The Impact of Substantial Financial Incentives on C-Section Rates: Evidence from Iran

24 Pages Posted: 16 Jun 2022 Last revised: 18 Jun 2024

See all articles by David A. Hyman

David A. Hyman

Georgetown University Law Center

Sarina Taheri

Simon Fraser University (SFU), Department of Economics

Mohammad H. Rahmati

Sharif University of Technology

Date Written: April 30, 2024


Delivery by Cesarean section (C-section) is necessary in 10-20% of births, but unnecessary C-sections result in elevated rates of maternal and infant morbidity and mortality and have high financial costs. For all of these reasons, excessive C-section rates have long been viewed as a serious public health problem. Iran has one of the highest rates of C-sections in the world, so reducing those rates (and the associated maternal and infant morbidity and mortality) has been an obvious public health priority. In 2014, the Iranian Ministry of Health and Medical Education created substantial financial incentives discouraging the use of C-sections in public hospitals, and it subsequently extended a modified version of these incentives to nonpublic hospitals. We examine the impact of these reforms on C-section frequency and health outcomes. C-section rates in Iranian public hospitals declined by almost 5%, with higher reductions for 1 st time mothers, and smaller reductions for mothers with higher-risk pregnancies (e.g., mothers with hypertension or diabetes). We contribute by using a difference-indifferences approach to show that physician-level financial incentives explain roughly two-thirds of the decline and patient-level financial incentives explain most of the rest. We also contribute by showing these reforms resulted in improved outcomes, with fewer maternal deaths and NICU admissions. Our findings indicate that economic incentives do affect C-section rates, but more aggressive strategies will be necessary to reduce C-section rates to the levels typically recommended by public health authorities (10%-20% of births).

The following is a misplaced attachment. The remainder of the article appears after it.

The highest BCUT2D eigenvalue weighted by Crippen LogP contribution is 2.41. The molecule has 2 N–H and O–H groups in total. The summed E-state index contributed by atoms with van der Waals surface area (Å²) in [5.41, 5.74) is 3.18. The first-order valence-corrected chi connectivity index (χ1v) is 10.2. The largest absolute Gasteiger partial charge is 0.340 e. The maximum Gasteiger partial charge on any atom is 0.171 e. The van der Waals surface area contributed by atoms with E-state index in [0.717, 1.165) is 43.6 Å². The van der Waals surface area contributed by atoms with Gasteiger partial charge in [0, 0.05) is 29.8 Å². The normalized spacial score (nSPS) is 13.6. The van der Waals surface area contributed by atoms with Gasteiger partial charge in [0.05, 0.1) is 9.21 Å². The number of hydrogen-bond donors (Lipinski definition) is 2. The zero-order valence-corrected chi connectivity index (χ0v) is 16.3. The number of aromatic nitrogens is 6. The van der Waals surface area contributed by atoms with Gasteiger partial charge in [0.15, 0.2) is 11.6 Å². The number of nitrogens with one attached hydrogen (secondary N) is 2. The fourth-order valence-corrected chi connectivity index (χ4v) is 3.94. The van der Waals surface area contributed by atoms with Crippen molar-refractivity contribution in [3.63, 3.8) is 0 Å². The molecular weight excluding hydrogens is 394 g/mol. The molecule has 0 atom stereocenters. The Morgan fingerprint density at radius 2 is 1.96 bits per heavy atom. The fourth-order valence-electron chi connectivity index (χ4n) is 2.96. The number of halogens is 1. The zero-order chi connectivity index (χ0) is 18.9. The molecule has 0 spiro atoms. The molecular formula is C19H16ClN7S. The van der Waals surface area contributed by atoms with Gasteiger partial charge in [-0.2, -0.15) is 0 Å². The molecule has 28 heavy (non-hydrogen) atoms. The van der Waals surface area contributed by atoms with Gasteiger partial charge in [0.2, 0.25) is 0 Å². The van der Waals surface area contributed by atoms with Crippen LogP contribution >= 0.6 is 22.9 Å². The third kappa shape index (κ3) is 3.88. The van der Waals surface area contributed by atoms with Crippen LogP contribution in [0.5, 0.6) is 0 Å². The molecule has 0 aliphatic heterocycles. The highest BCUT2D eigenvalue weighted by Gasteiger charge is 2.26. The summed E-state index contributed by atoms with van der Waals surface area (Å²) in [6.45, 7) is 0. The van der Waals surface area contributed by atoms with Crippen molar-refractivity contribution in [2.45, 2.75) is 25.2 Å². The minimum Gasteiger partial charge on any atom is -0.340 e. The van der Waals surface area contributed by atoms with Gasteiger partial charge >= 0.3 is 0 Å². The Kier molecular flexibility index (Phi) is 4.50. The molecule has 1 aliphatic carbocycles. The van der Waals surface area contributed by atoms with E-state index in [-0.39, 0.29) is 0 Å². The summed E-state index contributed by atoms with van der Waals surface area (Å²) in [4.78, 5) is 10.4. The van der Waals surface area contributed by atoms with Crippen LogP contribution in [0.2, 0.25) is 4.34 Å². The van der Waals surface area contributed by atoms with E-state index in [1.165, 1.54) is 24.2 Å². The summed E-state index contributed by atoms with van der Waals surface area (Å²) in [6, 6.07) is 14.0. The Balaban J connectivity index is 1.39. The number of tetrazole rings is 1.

Funding Information: With respect to funding, our research was funded by our respective academic institutions, and we received no external funding of any sort. Taheri was at Sharif University of Technology (She is now a student at Simon Fraser University, but they are not supporting the research.) Rahmati was/is at Sharif University of Technology. Hyman was/is at Georgetown University Law Center.

Declaration of Interests: The authors declare that they have no known competing financial interests or personal relationships that could have appeared to influence the work reported in this paper.

Keywords: Caesarean section rates, induced demand, monetary incentives, adverse health outcomes JEL classification: I12, I11, C81

JEL Classification: I12, I11, C81

Suggested Citation

Hyman, David A. and Taheri, Sarina and Rahmati, Mohammad H., The Impact of Substantial Financial Incentives on C-Section Rates: Evidence from Iran (April 30, 2024). Available at SSRN: or

David A. Hyman (Contact Author)

Georgetown University Law Center ( email )

600 New Jersey Avenue, NW
Washington, DC 20001
United States

Sarina Taheri

Simon Fraser University (SFU), Department of Economics ( email )

British Columbia

Mohammad H. Rahmati

Sharif University of Technology ( email )


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